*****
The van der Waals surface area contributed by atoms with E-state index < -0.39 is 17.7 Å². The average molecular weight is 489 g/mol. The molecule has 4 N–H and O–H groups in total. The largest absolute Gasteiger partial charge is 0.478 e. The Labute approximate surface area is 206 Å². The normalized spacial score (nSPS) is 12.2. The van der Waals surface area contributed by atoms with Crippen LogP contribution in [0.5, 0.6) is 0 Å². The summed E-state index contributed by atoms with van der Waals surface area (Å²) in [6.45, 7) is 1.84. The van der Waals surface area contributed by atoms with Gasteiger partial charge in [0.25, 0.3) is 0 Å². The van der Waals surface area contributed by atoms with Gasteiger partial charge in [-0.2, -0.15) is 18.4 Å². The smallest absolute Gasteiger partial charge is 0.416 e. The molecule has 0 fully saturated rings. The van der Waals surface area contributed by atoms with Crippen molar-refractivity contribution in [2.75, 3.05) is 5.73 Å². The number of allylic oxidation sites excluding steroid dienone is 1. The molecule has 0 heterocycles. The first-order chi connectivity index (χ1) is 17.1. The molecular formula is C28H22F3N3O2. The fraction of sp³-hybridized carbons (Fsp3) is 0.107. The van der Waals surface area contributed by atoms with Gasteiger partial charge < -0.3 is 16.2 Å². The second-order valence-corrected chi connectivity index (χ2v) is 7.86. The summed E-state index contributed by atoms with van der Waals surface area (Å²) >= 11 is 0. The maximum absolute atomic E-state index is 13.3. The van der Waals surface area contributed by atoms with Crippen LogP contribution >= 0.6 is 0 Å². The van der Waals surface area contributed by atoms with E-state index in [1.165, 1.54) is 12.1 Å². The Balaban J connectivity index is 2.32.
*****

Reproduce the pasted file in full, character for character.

The van der Waals surface area contributed by atoms with E-state index < -0.39 is 17.7 Å². The average molecular weight is 489 g/mol. The molecule has 4 N–H and O–H groups in total. The largest absolute Gasteiger partial charge is 0.478 e. The Labute approximate surface area is 206 Å². The normalized spacial score (nSPS) is 12.2. The van der Waals surface area contributed by atoms with Crippen LogP contribution in [0.5, 0.6) is 0 Å². The summed E-state index contributed by atoms with van der Waals surface area (Å²) in [6.45, 7) is 1.84. The van der Waals surface area contributed by atoms with Gasteiger partial charge in [0.25, 0.3) is 0 Å². The van der Waals surface area contributed by atoms with Gasteiger partial charge in [-0.2, -0.15) is 18.4 Å². The smallest absolute Gasteiger partial charge is 0.416 e. The molecule has 0 fully saturated rings. The van der Waals surface area contributed by atoms with Crippen molar-refractivity contribution in [2.75, 3.05) is 5.73 Å². The number of allylic oxidation sites excluding steroid dienone is 1. The molecule has 0 heterocycles. The first-order chi connectivity index (χ1) is 17.1. The molecular formula is C28H22F3N3O2. The fraction of sp³-hybridized carbons (Fsp3) is 0.107. The van der Waals surface area contributed by atoms with Gasteiger partial charge < -0.3 is 16.2 Å². The second-order valence-corrected chi connectivity index (χ2v) is 7.86. The summed E-state index contributed by atoms with van der Waals surface area (Å²) >= 11 is 0. The maximum absolute atomic E-state index is 13.3. The van der Waals surface area contributed by atoms with Crippen LogP contribution >= 0.6 is 0 Å². The van der Waals surface area contributed by atoms with E-state index in [1.165, 1.54) is 12.1 Å². The Balaban J connectivity index is 2.32.